Students started their first day of the fall session at the University of Texas in Austin a little differently than in the past. Students were seen carrying sex toys and protest signs to show their disapproval of a new Texas law allowing concealed guns to be carried on state campuses.
The bill was approved by the legislature in late May and allows faculty members and students to carry concealed handguns in classrooms, dormitories, and other camps buildings. Governor Greg Abbott signed the bill shortly after it passed through the legislature.
Gun rights advocates hailed the bill as a major win for gun rights, but students and professors immediately stressed their concerns. Many professors called the bill unnecessary and irresponsible.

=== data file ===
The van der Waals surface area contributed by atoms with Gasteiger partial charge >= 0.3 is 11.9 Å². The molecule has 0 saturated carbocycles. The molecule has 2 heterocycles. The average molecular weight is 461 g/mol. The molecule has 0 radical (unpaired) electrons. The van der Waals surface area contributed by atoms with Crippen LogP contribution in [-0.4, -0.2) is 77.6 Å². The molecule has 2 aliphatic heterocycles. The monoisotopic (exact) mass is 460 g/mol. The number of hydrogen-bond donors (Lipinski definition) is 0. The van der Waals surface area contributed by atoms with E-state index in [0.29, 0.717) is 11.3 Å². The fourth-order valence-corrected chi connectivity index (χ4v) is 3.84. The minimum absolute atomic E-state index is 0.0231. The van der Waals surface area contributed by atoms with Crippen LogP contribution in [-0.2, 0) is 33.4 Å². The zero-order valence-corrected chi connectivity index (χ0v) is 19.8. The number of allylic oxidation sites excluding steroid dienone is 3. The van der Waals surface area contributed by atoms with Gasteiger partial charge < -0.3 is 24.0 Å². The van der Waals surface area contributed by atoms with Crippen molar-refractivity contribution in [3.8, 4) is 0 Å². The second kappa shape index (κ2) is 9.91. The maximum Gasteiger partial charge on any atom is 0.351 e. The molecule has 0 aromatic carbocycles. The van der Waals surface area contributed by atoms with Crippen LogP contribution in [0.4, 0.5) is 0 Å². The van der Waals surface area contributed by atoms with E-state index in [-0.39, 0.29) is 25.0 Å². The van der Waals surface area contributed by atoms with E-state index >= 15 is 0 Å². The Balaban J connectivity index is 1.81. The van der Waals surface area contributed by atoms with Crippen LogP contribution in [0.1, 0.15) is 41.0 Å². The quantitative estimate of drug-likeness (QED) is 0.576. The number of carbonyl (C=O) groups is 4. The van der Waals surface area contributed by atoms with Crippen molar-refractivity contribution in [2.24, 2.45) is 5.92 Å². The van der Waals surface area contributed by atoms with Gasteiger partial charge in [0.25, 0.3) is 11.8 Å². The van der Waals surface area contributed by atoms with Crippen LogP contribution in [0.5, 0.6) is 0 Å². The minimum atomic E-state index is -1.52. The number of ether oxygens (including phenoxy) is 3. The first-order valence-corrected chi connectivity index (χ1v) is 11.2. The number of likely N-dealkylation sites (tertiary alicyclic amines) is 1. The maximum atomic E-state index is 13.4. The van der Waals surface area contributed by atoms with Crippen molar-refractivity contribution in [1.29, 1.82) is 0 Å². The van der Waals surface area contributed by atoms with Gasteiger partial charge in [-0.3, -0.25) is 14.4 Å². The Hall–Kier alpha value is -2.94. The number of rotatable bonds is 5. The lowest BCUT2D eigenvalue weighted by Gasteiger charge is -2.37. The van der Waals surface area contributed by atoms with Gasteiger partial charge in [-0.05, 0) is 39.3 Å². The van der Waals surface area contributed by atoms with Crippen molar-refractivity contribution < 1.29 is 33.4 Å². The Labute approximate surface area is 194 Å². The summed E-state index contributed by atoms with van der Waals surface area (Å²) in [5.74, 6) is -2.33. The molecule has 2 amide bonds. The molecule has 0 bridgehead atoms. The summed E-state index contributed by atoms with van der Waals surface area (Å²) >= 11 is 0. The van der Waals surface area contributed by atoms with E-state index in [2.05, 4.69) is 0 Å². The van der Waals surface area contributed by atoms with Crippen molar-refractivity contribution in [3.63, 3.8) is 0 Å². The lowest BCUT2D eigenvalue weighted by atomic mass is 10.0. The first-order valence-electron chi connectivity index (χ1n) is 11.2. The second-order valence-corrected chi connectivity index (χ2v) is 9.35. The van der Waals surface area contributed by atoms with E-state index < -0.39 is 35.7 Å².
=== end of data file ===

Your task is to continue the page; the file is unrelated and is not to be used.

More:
Courts recently declined a request from three professors that argued that they don’t want handguns in their classrooms.
The law went into effect for all state-run universities on August 1. Community colleges will have to allow concealed carry under the law from August 2017 onward.
Bill supporters state that the law will allow students to protect themselves in the event of a mass shooting. Opponents state that the law is going to make shootings more frequent and that the safety stated by supporters is a mere illusion.
Jessica Jin, an organizer of the protests, told the New York Times, “These laws won’t protect anyone.”
The group of protestors states that the laws are absurd and that the use of sex toys in protests is fighting absurdity with absurdity.
Under Texas state law, carrying sex toys may be illegal if the person with the toy acts obscenely. The toys are a political standpoint of students that points out that it’s absurd that carrying sex toys may be deemed illegal, but handguns are legally allowed to be carried on campus.
Police officers stood by and watched the protests with no intent of making arrests so long as the protests remained peaceful.